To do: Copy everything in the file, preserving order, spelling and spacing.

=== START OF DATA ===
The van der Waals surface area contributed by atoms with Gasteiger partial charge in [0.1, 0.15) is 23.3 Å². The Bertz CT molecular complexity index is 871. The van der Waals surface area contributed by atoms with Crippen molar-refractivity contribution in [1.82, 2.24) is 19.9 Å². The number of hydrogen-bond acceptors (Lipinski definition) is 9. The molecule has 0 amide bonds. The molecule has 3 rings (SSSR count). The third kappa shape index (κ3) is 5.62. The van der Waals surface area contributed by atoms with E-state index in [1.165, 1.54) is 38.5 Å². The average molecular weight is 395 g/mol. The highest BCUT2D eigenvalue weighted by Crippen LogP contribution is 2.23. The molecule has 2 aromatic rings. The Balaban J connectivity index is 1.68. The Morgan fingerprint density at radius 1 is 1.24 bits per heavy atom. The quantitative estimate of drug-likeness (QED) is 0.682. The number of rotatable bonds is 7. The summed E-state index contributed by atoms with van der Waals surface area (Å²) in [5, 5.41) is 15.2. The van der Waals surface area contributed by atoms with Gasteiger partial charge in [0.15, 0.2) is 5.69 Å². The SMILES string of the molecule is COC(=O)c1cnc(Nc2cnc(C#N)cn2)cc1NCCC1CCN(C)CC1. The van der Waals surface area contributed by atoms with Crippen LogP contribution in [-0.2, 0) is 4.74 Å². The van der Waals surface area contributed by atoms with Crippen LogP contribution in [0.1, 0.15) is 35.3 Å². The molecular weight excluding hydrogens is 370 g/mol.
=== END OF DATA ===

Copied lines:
The van der Waals surface area contributed by atoms with Gasteiger partial charge in [0.1, 0.15) is 23.3 Å². The Bertz CT molecular complexity index is 871. The van der Waals surface area contributed by atoms with Crippen molar-refractivity contribution in [1.82, 2.24) is 19.9 Å². The number of hydrogen-bond acceptors (Lipinski definition) is 9. The molecule has 0 amide bonds. The molecule has 3 rings (SSSR count). The third kappa shape index (κ3) is 5.62. The van der Waals surface area contributed by atoms with E-state index in [1.165, 1.54) is 38.5 Å². The average molecular weight is 395 g/mol. The highest BCUT2D eigenvalue weighted by Crippen LogP contribution is 2.23. The molecule has 2 aromatic rings. The Balaban J connectivity index is 1.68. The Morgan fingerprint density at radius 1 is 1.24 bits per heavy atom. The quantitative estimate of drug-likeness (QED) is 0.682. The number of rotatable bonds is 7. The summed E-state index contributed by atoms with van der Waals surface area (Å²) in [5, 5.41) is 15.2. The van der Waals surface area contributed by atoms with Gasteiger partial charge in [0.15, 0.2) is 5.69 Å². The SMILES string of the molecule is COC(=O)c1cnc(Nc2cnc(C#N)cn2)cc1NCCC1CCN(C)CC1. The van der Waals surface area contributed by atoms with Crippen LogP contribution in [-0.2, 0) is 4.74 Å². The van der Waals surface area contributed by atoms with Crippen LogP contribution in [0.1, 0.15) is 35.3 Å². The molecular weight excluding hydrogens is 370 g/mol.